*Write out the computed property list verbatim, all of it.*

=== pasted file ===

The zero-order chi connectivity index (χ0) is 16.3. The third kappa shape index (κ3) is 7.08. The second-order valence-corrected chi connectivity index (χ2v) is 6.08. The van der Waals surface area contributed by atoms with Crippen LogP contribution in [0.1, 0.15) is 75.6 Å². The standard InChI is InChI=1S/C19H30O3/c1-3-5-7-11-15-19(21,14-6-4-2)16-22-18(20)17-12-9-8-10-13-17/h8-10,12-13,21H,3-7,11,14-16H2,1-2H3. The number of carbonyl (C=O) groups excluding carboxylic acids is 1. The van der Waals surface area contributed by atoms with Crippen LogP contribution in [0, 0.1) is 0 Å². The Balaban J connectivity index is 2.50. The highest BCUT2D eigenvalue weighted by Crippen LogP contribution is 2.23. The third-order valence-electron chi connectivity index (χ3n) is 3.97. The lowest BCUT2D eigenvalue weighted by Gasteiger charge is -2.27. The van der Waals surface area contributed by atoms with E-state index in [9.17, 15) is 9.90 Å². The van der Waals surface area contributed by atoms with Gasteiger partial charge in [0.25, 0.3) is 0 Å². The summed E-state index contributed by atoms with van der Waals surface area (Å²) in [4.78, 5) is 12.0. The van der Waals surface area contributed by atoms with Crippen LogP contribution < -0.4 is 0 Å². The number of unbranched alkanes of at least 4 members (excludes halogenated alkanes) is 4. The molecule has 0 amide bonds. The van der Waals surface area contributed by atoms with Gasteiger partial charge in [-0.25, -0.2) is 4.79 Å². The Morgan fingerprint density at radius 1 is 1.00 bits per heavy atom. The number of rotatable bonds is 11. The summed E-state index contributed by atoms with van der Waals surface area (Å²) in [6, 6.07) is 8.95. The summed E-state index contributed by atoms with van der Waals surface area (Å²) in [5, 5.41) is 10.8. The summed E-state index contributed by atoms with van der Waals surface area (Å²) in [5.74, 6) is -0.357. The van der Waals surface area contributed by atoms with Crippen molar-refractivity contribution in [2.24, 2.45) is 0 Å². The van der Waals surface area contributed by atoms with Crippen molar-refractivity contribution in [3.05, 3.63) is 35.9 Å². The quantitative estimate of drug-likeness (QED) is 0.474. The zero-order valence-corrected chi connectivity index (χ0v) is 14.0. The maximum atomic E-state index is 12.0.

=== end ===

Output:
The zero-order chi connectivity index (χ0) is 16.3. The third kappa shape index (κ3) is 7.08. The second-order valence-corrected chi connectivity index (χ2v) is 6.08. The van der Waals surface area contributed by atoms with Crippen LogP contribution in [0.1, 0.15) is 75.6 Å². The standard InChI is InChI=1S/C19H30O3/c1-3-5-7-11-15-19(21,14-6-4-2)16-22-18(20)17-12-9-8-10-13-17/h8-10,12-13,21H,3-7,11,14-16H2,1-2H3. The number of carbonyl (C=O) groups excluding carboxylic acids is 1. The van der Waals surface area contributed by atoms with Crippen LogP contribution in [0, 0.1) is 0 Å². The Balaban J connectivity index is 2.50. The highest BCUT2D eigenvalue weighted by Crippen LogP contribution is 2.23. The third-order valence-electron chi connectivity index (χ3n) is 3.97. The lowest BCUT2D eigenvalue weighted by Gasteiger charge is -2.27. The van der Waals surface area contributed by atoms with E-state index in [9.17, 15) is 9.90 Å². The van der Waals surface area contributed by atoms with Gasteiger partial charge in [0.25, 0.3) is 0 Å². The summed E-state index contributed by atoms with van der Waals surface area (Å²) in [4.78, 5) is 12.0. The van der Waals surface area contributed by atoms with Crippen LogP contribution < -0.4 is 0 Å². The number of unbranched alkanes of at least 4 members (excludes halogenated alkanes) is 4. The molecule has 0 amide bonds. The van der Waals surface area contributed by atoms with Gasteiger partial charge in [-0.25, -0.2) is 4.79 Å². The Morgan fingerprint density at radius 1 is 1.00 bits per heavy atom. The number of rotatable bonds is 11. The summed E-state index contributed by atoms with van der Waals surface area (Å²) in [6, 6.07) is 8.95. The summed E-state index contributed by atoms with van der Waals surface area (Å²) in [5, 5.41) is 10.8. The summed E-state index contributed by atoms with van der Waals surface area (Å²) in [5.74, 6) is -0.357. The van der Waals surface area contributed by atoms with Crippen molar-refractivity contribution in [2.24, 2.45) is 0 Å². The van der Waals surface area contributed by atoms with Crippen molar-refractivity contribution in [3.05, 3.63) is 35.9 Å². The quantitative estimate of drug-likeness (QED) is 0.474. The zero-order valence-corrected chi connectivity index (χ0v) is 14.0. The maximum atomic E-state index is 12.0.